Trash stash

Christina Stavale

Kent State, rental properties deal with the unwanted and forgotten

Three abandoned rooms in Koonce Hall hold all of the property left by students who lived in the residence halls. CAITLIN PRARAT | SUMMER KENT STATER

Credit: DKS Editors

Three rooms on Koonce Hall’s second floor remain occupied during the lonesome summer months – by cell phones, bikes, CDs and an assortment of other items left behind by last semester’s residence hall students.

The weekend after residence halls close, Kent State’s security team is in charge of clearing out all items residence hall students forgot and moving them to their current location.

Bags upon bags and multiple crates fill these rooms where the contents are organized by the residence hall in which the items were found.

But these are just some of the more common items.

“We’ve found porn before,” security manager Brian Hellwig said. “Pretty much anything you can think of has been left behind.”

Some people, he said, leave the entire contents of their rooms – television sets and computers included.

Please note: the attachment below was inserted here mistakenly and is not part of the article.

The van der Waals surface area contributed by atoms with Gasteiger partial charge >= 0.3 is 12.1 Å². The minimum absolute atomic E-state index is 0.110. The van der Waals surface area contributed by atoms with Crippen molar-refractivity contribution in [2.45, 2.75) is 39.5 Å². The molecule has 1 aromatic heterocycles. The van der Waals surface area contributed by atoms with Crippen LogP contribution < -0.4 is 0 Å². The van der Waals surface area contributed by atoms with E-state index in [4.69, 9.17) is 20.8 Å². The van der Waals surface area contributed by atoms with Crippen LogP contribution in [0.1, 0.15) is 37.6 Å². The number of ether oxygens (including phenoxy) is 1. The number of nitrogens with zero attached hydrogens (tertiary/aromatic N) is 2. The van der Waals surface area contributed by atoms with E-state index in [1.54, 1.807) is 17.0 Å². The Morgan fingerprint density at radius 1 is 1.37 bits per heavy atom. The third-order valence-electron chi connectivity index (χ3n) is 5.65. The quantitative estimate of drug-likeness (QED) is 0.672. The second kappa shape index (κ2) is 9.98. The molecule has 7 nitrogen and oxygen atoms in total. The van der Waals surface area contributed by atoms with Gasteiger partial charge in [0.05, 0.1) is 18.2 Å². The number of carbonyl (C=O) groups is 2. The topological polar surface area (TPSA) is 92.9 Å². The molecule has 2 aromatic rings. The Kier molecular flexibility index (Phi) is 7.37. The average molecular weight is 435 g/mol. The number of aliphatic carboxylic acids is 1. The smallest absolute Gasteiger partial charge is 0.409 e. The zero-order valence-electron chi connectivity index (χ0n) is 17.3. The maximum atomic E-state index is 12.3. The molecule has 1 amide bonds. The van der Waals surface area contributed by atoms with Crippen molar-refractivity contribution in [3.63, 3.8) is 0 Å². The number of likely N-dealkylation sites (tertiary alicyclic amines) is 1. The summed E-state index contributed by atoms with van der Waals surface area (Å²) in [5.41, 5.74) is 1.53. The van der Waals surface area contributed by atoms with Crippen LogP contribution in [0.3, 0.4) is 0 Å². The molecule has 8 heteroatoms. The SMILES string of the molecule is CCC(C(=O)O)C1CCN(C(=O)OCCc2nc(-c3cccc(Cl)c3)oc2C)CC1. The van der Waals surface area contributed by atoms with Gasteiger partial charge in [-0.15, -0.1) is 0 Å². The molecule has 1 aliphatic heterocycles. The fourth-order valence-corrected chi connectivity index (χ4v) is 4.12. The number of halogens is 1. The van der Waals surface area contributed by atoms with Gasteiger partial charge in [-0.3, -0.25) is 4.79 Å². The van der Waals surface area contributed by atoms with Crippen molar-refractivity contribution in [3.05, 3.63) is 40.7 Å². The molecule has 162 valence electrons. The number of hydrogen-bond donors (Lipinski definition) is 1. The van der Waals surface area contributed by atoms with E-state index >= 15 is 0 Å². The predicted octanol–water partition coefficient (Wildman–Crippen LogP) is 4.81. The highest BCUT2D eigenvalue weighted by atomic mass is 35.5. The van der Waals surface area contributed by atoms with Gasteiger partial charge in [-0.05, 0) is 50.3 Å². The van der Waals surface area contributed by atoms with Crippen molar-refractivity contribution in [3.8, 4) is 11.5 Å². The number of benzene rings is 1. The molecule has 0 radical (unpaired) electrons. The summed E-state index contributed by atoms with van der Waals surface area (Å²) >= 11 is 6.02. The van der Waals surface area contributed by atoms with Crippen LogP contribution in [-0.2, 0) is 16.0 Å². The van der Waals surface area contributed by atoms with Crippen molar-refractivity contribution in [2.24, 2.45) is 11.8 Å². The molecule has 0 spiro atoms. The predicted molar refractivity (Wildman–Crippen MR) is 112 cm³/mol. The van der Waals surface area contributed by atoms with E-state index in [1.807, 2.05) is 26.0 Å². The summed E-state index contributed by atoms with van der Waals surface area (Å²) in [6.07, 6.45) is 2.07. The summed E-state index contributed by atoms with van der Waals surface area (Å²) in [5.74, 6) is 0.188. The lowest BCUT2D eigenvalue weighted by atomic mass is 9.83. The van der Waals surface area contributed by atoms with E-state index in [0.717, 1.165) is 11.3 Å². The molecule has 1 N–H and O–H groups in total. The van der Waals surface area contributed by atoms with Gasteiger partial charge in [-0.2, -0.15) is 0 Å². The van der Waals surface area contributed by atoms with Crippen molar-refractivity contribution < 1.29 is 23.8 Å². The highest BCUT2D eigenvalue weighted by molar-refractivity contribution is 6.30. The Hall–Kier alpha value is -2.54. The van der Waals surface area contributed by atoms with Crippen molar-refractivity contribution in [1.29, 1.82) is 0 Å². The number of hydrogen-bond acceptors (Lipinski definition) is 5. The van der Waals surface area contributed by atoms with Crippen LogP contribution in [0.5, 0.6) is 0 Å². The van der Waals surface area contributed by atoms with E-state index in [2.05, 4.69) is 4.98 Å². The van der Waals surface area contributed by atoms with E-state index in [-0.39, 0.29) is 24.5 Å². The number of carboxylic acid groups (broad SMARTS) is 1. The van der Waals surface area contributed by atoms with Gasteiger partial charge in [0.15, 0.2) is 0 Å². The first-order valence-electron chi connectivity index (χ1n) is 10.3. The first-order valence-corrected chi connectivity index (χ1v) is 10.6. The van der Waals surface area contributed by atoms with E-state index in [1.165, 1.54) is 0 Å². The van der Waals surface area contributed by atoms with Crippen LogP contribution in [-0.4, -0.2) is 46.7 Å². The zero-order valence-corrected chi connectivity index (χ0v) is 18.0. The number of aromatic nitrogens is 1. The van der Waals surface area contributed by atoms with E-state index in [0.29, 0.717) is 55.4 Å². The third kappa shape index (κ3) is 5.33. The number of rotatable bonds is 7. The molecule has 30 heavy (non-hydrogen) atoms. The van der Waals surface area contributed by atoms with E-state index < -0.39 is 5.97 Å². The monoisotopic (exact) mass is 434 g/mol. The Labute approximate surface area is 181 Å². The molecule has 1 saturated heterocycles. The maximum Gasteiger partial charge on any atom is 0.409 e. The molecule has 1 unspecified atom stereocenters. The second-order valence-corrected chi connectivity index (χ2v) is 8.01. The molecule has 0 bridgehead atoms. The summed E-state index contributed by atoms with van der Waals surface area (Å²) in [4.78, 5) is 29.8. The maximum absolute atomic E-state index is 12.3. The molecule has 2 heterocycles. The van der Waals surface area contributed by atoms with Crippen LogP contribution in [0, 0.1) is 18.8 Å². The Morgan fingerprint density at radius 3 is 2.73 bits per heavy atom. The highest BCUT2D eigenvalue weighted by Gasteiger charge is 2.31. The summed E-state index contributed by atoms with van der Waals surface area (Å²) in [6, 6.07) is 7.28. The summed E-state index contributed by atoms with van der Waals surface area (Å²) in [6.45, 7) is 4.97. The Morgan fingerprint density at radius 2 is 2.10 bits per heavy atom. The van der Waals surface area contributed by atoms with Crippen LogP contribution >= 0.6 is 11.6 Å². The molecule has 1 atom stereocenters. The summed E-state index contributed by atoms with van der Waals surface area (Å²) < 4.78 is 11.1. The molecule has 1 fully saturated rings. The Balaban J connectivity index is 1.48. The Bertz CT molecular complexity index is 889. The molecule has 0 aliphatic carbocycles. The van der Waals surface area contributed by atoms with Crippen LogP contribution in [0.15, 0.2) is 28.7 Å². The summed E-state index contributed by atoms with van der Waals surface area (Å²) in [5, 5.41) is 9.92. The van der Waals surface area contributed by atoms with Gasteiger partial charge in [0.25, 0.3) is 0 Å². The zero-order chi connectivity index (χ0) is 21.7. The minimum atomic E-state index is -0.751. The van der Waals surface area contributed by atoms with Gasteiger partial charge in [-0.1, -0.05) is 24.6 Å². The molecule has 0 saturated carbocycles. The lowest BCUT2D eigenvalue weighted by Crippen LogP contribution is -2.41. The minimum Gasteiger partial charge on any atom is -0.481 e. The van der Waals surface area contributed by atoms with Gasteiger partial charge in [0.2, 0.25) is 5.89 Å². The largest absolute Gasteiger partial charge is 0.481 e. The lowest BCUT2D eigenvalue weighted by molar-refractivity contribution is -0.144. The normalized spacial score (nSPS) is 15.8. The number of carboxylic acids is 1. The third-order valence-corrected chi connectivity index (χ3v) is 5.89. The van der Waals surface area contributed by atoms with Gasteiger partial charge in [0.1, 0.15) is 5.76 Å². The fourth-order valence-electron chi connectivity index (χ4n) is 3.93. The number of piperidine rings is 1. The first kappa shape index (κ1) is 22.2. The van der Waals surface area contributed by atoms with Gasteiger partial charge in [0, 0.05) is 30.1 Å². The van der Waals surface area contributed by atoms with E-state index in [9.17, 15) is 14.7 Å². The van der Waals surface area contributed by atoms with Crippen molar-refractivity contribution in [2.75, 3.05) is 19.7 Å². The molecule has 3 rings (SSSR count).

A passport even made the list of items along with a Christmas tree.

Hellwig said the university sends letters to students once they identify the owner of left behind items, giving them 30 days to claim them. Unclaimed items are donated to Alpha Industries in Ravenna.

Although students have the chance to claim their property, not packing up all those odds and ends could have consequences.

For example, one item on the list was a case of beer, found in Centennial Court A, a hall in which alcoholic beverages are forbidden. Hellwig said should the owner choose to return to the residence halls next year, the offense would be placed on his or her record.

Hellwig said the residence halls only charge removal fees for larger items such as couches or carpets.

Some rental properties, however, charge for other items as well. Dawn Marsh, assistant property manager of Whitehall East Townhomes in Kent, said they send lists to their residents months in advance stating how much they will be charged for the various items they might leave behind.

Nonetheless, she said about half of the residents leave things behind, ranging from large items such as couches, mirrors and dressers to smaller things.

“We even find makeup and curling irons,” she said.

Ryan Place Apartments in Kent, however, have less of a problem with residents leaving things behind. Property manager Chris Miller said they order a 20-yard trash bin at the end of July when most students move out.

“The bigger Dumpster helps us say, ‘Hey, throw away your trash,'” he said.

Miller and Marsh said their properties throw away most of students’ abandoned items, but Miller said if an item is in good condition, they donate it to charity.

Hellwig said residence hall students have until the end of the month to claim their left behind items.

Contact principal reporter Christina Stavale at

[email protected].